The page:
Co-operative governance and traditional affairs minister Nkosazana Dlamini-Zuma. Picture: SIMPHIWE NKWALI
Co-operative governance and traditional affairs minister Nkosazana Dlamini-Zuma. Picture: SIMPHIWE NKWALI

The national lockdown implemented to curb the spread of Covid-19 will be phased out instead of coming to an abrupt halt, co-operative governance and traditional affairs minister Nkosazana Dlamini-Zuma said on Thursday.

“There are measures that will remain beyond the lockdown,” she said during a media briefing. “When we do stop the lockdown, we cannot do it abruptly — that today we are in complete lockdown and tomorrow we open completely. We have to phase-in so that there is an orderly move to normality.”

Dlamini-Zuma said some measures were put in place before the lockdown was announced, and some would remain in place beyond April 30, when it is scheduled to end.

The coronavirus has caused panic and fear across the globe and brought economies to a standstill. SA’s lockdown has compounded the country’s own economic problems, with small and medium enterprises (SMEs) at risk of shutting down. 

SA’s plan of progressively introducing measures, culminating in the lockdown, was praised by the World Health Organisation (WHO) on Thursday, whose regional head for Africa, Matshidiso Moeti, echoed Dlamini-Zuma, saying lifting restrictions is not a matter of “all or none”. 

“It might be that when the observation is that in some localities the [measures] are starting to show an impact, some of them can be reduced while others are sustained to make sure you don’t have an upsurge of cases if we do it abruptly,” she said at a virtual conference hosted with the World Economic Forum on Thursday.

At first President Cyril Ramaphosa declared a national state of disaster, which required a number of regulations to be implemented. Last month he announced that SA would go into a 21-day national lockdown, from March 26 at midnight until April 16. Last week, Ramaphosa announced that the lockdown would be extended by two weeks, until the end of April.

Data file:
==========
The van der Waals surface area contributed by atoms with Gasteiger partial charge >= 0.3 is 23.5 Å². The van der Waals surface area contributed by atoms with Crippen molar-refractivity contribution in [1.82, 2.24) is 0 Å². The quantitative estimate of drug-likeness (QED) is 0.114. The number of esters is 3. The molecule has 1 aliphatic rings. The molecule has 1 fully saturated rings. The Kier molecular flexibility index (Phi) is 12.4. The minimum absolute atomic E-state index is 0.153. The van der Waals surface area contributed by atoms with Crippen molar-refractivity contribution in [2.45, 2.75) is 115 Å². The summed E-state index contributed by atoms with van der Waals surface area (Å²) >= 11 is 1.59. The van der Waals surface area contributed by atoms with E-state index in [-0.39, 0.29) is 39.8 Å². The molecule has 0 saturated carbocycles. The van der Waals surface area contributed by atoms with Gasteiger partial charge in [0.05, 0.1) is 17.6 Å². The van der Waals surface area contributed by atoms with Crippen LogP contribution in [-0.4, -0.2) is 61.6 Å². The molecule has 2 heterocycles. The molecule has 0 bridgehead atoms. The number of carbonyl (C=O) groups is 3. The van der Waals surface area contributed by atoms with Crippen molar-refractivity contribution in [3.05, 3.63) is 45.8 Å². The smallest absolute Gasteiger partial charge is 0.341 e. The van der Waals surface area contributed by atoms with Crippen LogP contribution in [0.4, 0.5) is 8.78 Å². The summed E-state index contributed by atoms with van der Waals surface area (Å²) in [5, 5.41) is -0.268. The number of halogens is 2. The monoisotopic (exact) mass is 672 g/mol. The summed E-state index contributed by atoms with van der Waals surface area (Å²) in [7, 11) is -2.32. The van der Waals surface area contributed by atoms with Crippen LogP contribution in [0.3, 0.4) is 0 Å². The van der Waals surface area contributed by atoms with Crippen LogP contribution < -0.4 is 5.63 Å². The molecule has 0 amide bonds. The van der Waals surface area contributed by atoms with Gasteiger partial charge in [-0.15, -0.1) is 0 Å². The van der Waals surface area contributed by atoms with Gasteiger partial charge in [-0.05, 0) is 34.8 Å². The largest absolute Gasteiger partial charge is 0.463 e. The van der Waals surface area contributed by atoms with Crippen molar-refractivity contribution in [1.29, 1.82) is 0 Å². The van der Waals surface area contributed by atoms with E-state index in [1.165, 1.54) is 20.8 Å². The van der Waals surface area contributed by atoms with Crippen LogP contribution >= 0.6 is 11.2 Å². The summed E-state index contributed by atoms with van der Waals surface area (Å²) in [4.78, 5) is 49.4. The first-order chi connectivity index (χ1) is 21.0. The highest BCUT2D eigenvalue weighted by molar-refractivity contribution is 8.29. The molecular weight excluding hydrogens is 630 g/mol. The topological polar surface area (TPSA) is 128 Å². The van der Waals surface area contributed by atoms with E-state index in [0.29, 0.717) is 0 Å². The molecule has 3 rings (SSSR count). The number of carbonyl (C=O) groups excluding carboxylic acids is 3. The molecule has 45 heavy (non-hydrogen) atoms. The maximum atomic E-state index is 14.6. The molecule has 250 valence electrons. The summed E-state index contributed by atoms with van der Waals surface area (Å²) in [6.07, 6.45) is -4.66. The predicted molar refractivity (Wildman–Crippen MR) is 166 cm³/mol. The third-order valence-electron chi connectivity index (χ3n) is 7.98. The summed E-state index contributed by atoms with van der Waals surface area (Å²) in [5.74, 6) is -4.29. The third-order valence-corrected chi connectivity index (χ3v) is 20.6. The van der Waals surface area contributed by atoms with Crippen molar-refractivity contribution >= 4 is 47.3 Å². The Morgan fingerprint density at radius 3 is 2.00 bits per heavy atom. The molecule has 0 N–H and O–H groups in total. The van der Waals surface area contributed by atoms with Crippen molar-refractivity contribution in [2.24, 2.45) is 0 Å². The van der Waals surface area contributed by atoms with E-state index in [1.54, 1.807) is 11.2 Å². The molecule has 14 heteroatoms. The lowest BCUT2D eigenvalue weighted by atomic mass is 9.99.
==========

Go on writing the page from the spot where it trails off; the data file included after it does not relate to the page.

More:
The lockdown is intended to curb local transmission of the coronavirus, which has spread to all nine provinces. It imposes tight restrictions on the movement of people, who are expected to stay at home except for shopping for essentials, such as food and medicines, seeking healthcare or collecting social grants.

Dlamini-Zuma and other ministers briefed the media on minor changes being made to regulations announced when the lockdown was first implemented. She said the government is not introducing new regulations, but extending existing ones and announcing a few amendments.  

The minister said there is an orderly way of easing the lockdown and industries will be slowly brought back on stream. “For now, the lockdown will end on April 30 but even if it ends [then] ... you can’t just open the floodgates in one day, there has to be an orderly way. “Every week new things will be coming, new conditions, new areas will be coming on stream, but some will remain in place for a very long time.” 

Update: April 16 2020
This article has been updated with comment from the WHO.

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